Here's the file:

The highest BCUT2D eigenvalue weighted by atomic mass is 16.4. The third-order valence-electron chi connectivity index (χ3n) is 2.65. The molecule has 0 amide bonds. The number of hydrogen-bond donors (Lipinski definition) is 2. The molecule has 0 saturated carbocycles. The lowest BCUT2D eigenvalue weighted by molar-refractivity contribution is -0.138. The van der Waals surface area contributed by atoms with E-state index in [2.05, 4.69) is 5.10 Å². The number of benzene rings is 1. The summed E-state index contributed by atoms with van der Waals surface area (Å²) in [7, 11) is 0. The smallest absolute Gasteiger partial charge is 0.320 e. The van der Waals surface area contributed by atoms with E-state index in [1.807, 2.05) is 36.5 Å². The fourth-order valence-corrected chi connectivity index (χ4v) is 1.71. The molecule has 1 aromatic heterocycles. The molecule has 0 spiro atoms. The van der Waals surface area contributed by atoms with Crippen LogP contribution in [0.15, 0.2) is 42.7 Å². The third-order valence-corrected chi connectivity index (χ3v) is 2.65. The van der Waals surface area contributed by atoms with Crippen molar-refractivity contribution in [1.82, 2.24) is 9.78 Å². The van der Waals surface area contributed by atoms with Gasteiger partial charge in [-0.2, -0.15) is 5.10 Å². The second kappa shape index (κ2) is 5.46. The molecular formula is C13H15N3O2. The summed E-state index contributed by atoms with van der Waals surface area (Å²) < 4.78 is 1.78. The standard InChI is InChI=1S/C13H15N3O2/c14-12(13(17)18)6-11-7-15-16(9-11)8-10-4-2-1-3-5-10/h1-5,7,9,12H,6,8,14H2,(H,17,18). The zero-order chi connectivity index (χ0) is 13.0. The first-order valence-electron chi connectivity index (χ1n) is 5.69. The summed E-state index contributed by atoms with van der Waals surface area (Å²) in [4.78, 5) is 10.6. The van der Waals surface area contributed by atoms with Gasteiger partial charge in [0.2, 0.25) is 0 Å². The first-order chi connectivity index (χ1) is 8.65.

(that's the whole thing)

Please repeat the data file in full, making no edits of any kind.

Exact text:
The highest BCUT2D eigenvalue weighted by atomic mass is 16.4. The third-order valence-electron chi connectivity index (χ3n) is 2.65. The molecule has 0 amide bonds. The number of hydrogen-bond donors (Lipinski definition) is 2. The molecule has 0 saturated carbocycles. The lowest BCUT2D eigenvalue weighted by molar-refractivity contribution is -0.138. The van der Waals surface area contributed by atoms with E-state index in [2.05, 4.69) is 5.10 Å². The number of benzene rings is 1. The summed E-state index contributed by atoms with van der Waals surface area (Å²) in [7, 11) is 0. The smallest absolute Gasteiger partial charge is 0.320 e. The van der Waals surface area contributed by atoms with E-state index in [1.807, 2.05) is 36.5 Å². The fourth-order valence-corrected chi connectivity index (χ4v) is 1.71. The molecule has 1 aromatic heterocycles. The molecule has 0 spiro atoms. The van der Waals surface area contributed by atoms with Crippen LogP contribution in [0.15, 0.2) is 42.7 Å². The third-order valence-corrected chi connectivity index (χ3v) is 2.65. The van der Waals surface area contributed by atoms with Crippen molar-refractivity contribution in [1.82, 2.24) is 9.78 Å². The van der Waals surface area contributed by atoms with Gasteiger partial charge in [-0.2, -0.15) is 5.10 Å². The second kappa shape index (κ2) is 5.46. The molecular formula is C13H15N3O2. The summed E-state index contributed by atoms with van der Waals surface area (Å²) < 4.78 is 1.78. The standard InChI is InChI=1S/C13H15N3O2/c14-12(13(17)18)6-11-7-15-16(9-11)8-10-4-2-1-3-5-10/h1-5,7,9,12H,6,8,14H2,(H,17,18). The zero-order chi connectivity index (χ0) is 13.0. The first-order valence-electron chi connectivity index (χ1n) is 5.69. The summed E-state index contributed by atoms with van der Waals surface area (Å²) in [4.78, 5) is 10.6. The van der Waals surface area contributed by atoms with Gasteiger partial charge in [0.2, 0.25) is 0 Å². The first-order chi connectivity index (χ1) is 8.65.